||[May. 24th, 2015|11:47 pm]
A single cricket is chirping tonight. There must be others a bit too far away to be heard, and somewhere there are undoubtedly hundreds raising a great chorus under the moon, and across the vast night side of Earth hundreds of millions, but here there is only the one. The house is too warm, even with the windows open, so I've been sitting outside watching the thin clouds glide through pale moonlight. |
Maybe it's because I'm tired, maybe because the cooling night air is no longer the invigorating elixir it once was to me, but the lone cricket is making me sad. Farther off a single dog barks, probably disturbed by a passing raccoon. A car goes by on a nearby road, and its sound takes a long time to fade to silence, gone somewhere I'll never know where.
Another night wheeling by, the half moon slowly making for the horizon where it will vanish hours hence. Where the clouds pass the stars appear as though revealed by a theater curtain opening, but the celestial play is stillness and silence. There is no drama there. The drama is in the lesser silence here, after the car has passed, after the dog has barked, between the chirps of the lone cricket. The world holds its breath, waits for the story to begin, but I have forgotten my lines. What tension!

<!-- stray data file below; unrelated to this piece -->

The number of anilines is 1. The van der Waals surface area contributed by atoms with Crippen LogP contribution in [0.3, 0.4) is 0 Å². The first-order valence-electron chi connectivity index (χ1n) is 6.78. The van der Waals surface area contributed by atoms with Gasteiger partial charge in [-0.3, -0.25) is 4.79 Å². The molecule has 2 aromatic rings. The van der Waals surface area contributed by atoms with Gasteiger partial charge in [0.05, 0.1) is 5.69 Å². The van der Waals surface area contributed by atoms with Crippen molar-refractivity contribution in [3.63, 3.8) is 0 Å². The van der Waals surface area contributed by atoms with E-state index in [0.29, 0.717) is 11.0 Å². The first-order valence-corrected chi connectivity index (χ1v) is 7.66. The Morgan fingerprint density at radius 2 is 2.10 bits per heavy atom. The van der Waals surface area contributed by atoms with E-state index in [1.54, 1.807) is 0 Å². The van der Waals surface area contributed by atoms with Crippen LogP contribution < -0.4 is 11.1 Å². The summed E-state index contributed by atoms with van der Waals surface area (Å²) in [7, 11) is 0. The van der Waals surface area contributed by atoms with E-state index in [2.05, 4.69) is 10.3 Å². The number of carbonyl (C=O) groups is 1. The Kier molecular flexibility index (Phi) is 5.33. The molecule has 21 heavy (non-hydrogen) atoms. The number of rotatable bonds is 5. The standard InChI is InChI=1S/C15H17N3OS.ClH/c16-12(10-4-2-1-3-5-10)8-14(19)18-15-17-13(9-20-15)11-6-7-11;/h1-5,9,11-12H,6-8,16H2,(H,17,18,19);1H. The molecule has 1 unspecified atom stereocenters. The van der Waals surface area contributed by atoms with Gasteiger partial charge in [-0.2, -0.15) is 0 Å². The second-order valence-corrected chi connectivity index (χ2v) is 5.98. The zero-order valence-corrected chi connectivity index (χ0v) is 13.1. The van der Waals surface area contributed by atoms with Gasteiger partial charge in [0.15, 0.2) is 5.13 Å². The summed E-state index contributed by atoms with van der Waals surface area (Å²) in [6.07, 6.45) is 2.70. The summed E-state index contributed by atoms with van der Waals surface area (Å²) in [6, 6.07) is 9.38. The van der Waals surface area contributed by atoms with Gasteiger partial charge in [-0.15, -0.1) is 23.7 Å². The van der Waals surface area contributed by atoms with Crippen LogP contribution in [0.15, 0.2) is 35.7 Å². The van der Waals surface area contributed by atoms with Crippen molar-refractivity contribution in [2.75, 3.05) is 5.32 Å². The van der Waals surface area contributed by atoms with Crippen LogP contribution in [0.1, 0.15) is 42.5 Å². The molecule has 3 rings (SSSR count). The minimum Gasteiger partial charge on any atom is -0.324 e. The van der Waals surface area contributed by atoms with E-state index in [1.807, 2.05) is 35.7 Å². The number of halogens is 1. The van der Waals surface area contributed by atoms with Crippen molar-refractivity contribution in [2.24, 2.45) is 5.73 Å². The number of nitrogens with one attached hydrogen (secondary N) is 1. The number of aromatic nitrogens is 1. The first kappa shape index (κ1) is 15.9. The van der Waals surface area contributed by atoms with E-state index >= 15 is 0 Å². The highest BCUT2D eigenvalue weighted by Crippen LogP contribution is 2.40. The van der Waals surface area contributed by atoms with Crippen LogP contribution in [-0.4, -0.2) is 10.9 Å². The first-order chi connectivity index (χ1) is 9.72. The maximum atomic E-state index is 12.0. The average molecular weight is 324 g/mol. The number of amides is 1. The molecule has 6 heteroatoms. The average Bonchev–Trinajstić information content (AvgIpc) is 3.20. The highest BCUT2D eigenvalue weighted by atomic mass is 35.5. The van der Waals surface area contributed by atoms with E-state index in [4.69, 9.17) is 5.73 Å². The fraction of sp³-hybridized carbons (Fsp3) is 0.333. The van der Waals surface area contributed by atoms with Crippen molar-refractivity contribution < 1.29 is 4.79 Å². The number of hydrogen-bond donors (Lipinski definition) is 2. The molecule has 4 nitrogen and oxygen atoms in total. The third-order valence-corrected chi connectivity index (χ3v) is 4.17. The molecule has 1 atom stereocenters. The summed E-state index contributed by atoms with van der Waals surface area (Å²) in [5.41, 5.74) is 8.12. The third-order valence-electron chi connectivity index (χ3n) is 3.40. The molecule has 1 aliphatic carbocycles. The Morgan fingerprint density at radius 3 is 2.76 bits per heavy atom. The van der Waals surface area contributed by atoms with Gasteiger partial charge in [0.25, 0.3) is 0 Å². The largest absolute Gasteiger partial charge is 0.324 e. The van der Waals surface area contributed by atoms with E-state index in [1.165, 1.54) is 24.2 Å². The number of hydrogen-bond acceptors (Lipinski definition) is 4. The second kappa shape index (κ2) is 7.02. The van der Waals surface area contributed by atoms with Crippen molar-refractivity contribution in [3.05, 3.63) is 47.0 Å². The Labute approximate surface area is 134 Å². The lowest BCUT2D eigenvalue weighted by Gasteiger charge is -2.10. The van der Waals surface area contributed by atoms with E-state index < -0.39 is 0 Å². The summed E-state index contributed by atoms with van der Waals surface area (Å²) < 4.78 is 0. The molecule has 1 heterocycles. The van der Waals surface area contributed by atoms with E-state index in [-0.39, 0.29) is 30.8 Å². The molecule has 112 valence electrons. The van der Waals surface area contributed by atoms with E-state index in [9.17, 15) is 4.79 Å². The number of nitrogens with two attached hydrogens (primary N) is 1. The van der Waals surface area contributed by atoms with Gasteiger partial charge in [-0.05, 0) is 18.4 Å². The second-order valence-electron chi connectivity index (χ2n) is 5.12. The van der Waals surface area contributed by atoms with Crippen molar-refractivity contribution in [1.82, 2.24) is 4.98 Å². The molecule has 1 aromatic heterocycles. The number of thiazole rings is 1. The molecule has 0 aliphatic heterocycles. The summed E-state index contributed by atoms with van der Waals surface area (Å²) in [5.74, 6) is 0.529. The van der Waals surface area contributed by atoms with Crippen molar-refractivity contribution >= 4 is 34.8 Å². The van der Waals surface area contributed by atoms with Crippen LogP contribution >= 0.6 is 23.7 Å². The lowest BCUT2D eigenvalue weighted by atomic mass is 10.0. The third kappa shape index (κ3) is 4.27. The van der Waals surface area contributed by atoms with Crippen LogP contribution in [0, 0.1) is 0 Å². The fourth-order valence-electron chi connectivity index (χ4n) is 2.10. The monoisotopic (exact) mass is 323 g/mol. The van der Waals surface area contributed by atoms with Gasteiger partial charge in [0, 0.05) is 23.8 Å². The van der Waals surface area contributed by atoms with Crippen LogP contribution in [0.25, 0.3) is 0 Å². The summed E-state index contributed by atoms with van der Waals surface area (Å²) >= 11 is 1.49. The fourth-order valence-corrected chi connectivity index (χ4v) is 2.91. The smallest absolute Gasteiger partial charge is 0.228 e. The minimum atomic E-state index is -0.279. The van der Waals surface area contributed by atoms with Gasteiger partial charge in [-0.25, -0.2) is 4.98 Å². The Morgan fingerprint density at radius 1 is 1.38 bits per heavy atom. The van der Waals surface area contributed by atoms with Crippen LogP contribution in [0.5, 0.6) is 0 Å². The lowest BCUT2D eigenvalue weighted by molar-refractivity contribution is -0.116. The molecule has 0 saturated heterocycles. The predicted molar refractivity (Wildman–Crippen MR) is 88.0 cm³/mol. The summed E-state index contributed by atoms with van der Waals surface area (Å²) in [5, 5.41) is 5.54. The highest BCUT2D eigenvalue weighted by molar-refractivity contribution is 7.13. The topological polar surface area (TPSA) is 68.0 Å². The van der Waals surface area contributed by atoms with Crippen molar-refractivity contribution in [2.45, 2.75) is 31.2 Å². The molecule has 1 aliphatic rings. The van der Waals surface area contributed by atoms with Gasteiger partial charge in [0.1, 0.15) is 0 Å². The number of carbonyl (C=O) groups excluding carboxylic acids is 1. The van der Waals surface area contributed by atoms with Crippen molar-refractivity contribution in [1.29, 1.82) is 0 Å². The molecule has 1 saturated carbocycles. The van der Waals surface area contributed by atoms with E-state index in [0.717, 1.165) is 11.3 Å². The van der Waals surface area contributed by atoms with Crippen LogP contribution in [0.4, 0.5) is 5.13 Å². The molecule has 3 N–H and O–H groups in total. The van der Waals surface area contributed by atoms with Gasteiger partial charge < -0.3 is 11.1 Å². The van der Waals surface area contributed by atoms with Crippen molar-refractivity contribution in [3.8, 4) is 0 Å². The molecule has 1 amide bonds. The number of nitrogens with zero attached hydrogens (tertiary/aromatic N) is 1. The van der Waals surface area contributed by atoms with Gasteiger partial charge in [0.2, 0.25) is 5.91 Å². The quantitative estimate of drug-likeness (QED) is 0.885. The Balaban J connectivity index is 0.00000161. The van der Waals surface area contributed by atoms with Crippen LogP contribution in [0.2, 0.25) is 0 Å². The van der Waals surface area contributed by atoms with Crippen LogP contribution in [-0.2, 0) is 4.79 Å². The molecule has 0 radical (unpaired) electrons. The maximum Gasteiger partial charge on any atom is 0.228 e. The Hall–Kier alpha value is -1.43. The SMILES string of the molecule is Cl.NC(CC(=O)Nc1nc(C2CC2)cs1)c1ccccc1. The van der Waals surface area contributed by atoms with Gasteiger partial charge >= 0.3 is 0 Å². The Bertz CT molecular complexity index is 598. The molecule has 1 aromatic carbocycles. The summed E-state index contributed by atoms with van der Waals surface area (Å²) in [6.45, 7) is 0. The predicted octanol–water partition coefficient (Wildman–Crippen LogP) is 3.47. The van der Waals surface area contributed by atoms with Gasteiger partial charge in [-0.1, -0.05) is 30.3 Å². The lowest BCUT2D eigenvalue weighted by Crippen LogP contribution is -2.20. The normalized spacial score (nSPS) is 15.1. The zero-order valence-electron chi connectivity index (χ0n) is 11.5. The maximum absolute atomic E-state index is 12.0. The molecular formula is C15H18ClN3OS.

You Reading This: Stop
by William Stafford
Don't just stay tangled up in your life.
Out there in some river or cave where you
could have been, some absolute, lonely
dawn may arrive and begin the story
that means what everything is about.
So don't just look, either:
let your whole self drift like a breath and learn
its way down through the trees. Let that fine
waterfall-smoke filter its gone, magnified presence
all through the forest. Stand here till all that
you were can wander away and come back slowly,
carrying a strange new flavor into your life.
Feel it? That's what we mean. So don't just
read this—rub your thought over it.
Now you can go on.
There is something a little melancholy about a cricket's chirping. The poem's perfect for the mood of the post! I'm not sure I've ever seen 'gone' used as an adjective like that before, but I like it.
I find the sound of a single cricket quite melancholy, but the more crickets there are chirping the less melancholy their song becomes.